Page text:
London: HSBC Holdings shareholders voted to reject proposals to shake up the bank that were put forward by a group of Hong Kong-based investors.
About a fifth of voting investors backed the call for HSBC to report regularly on the possibility of carving out its Asian unit, while 19.2 per cent supported lifting its dividend to its pre-pandemic level, according to figures published Friday after the annual shareholder meeting.
With only around half of shareholders voting, the results suggest that much of the support came from Ping An Insurance Group Co., which owns about 8 per cent of the bank and has spent the past year battling with HSBC to enact a series of reforms, including spinning off its Asian arm.
HSBC Chairman Mark Tucker said shareholders had voted “overwhelmingly to support the bank’s strategy and draw a line under the debate on the structure of the bank.”
The board said it will continue to engage with shareholders “to ensure their views are understood” on issues where more than 20 per cent voted against them at the AGM, including the remuneration report, the ability to make political donations, and Tucker’s own reappointment. CEO Noel Quinn received a 19.3 per cent vote against him.
HSBC’s board had recommended investors vote against the two resolutions tabled by Ken Lui, leader of the Spin Off HSBC Asia Concern Group. Independent shareholder advisory groups Institutional Shareholder Services and Glass, Lewis & Co. also advised their clients not to back the motions.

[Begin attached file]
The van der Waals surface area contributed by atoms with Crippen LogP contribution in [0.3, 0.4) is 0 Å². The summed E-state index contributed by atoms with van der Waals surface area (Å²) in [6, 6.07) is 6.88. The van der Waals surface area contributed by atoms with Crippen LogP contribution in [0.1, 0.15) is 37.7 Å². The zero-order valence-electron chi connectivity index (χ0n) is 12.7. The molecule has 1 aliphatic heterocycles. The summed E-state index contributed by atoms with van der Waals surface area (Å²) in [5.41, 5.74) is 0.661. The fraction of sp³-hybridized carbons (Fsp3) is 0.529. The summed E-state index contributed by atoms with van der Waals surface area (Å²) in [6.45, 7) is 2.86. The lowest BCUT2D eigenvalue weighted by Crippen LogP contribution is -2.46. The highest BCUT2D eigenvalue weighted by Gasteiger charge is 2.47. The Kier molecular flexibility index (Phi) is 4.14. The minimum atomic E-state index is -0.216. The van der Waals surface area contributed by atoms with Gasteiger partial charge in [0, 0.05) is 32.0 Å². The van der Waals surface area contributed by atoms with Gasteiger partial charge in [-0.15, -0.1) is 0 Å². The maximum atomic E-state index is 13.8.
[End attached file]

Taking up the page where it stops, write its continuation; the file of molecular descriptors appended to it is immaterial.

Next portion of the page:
The AGM marks the latest flashpoint between the two sides. Both Tucker and Quinn reiterated their opposition to the Lui proposals in their opening statements at the meeting.
“Our analysis clearly demonstrated that such options would destroy value and put your dividends at risk,” Quinn said about strategic alternatives. “Our current strategy is the fastest and safest way to improve returns.”
Speaking on the sidelines of the event, Lui said he wasn’t fazed by the vote result and would continue to push for change. He added that he had spoken to Ping An in a recent Zoom call, but his campaign had no financial support from the Chinese insurance group.
The meeting in Birmingham, England also attracted numerous protesters calling on HSBC to shift more quickly away from polluting companies.